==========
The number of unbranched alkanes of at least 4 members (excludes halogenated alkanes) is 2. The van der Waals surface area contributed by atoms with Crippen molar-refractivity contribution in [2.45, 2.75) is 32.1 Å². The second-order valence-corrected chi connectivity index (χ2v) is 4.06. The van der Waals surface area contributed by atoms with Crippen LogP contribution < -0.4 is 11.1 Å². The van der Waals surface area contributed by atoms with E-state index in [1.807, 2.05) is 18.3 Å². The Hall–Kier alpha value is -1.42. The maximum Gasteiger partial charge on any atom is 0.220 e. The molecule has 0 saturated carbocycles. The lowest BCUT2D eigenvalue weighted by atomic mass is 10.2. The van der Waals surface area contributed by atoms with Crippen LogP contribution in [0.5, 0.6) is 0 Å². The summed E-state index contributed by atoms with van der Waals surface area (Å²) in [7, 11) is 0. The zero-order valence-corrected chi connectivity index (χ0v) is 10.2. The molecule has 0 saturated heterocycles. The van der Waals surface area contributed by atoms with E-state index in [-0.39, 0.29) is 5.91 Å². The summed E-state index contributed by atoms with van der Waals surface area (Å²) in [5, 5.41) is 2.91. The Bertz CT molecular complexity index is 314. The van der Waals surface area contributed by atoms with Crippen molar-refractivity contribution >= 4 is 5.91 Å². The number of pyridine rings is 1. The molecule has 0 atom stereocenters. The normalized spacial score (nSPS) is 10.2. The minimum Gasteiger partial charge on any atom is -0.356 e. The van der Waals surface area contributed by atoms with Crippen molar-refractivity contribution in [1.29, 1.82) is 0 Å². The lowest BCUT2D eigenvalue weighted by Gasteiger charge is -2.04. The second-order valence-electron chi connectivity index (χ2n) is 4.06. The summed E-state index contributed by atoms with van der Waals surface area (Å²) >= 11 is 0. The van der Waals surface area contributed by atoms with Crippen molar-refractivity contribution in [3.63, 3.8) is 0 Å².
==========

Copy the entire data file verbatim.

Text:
The number of unbranched alkanes of at least 4 members (excludes halogenated alkanes) is 2. The van der Waals surface area contributed by atoms with Crippen molar-refractivity contribution in [2.45, 2.75) is 32.1 Å². The second-order valence-corrected chi connectivity index (χ2v) is 4.06. The van der Waals surface area contributed by atoms with Crippen LogP contribution < -0.4 is 11.1 Å². The van der Waals surface area contributed by atoms with E-state index in [1.807, 2.05) is 18.3 Å². The Hall–Kier alpha value is -1.42. The maximum Gasteiger partial charge on any atom is 0.220 e. The molecule has 0 saturated carbocycles. The lowest BCUT2D eigenvalue weighted by atomic mass is 10.2. The van der Waals surface area contributed by atoms with Crippen LogP contribution in [0.5, 0.6) is 0 Å². The summed E-state index contributed by atoms with van der Waals surface area (Å²) in [7, 11) is 0. The zero-order valence-corrected chi connectivity index (χ0v) is 10.2. The molecule has 0 saturated heterocycles. The van der Waals surface area contributed by atoms with E-state index in [-0.39, 0.29) is 5.91 Å². The summed E-state index contributed by atoms with van der Waals surface area (Å²) in [5, 5.41) is 2.91. The Bertz CT molecular complexity index is 314. The van der Waals surface area contributed by atoms with Crippen molar-refractivity contribution >= 4 is 5.91 Å². The number of pyridine rings is 1. The molecule has 0 atom stereocenters. The normalized spacial score (nSPS) is 10.2. The minimum Gasteiger partial charge on any atom is -0.356 e. The van der Waals surface area contributed by atoms with Crippen molar-refractivity contribution in [1.29, 1.82) is 0 Å². The lowest BCUT2D eigenvalue weighted by Gasteiger charge is -2.04. The second-order valence-electron chi connectivity index (χ2n) is 4.06. The summed E-state index contributed by atoms with van der Waals surface area (Å²) >= 11 is 0. The van der Waals surface area contributed by atoms with Crippen molar-refractivity contribution in [3.63, 3.8) is 0 Å².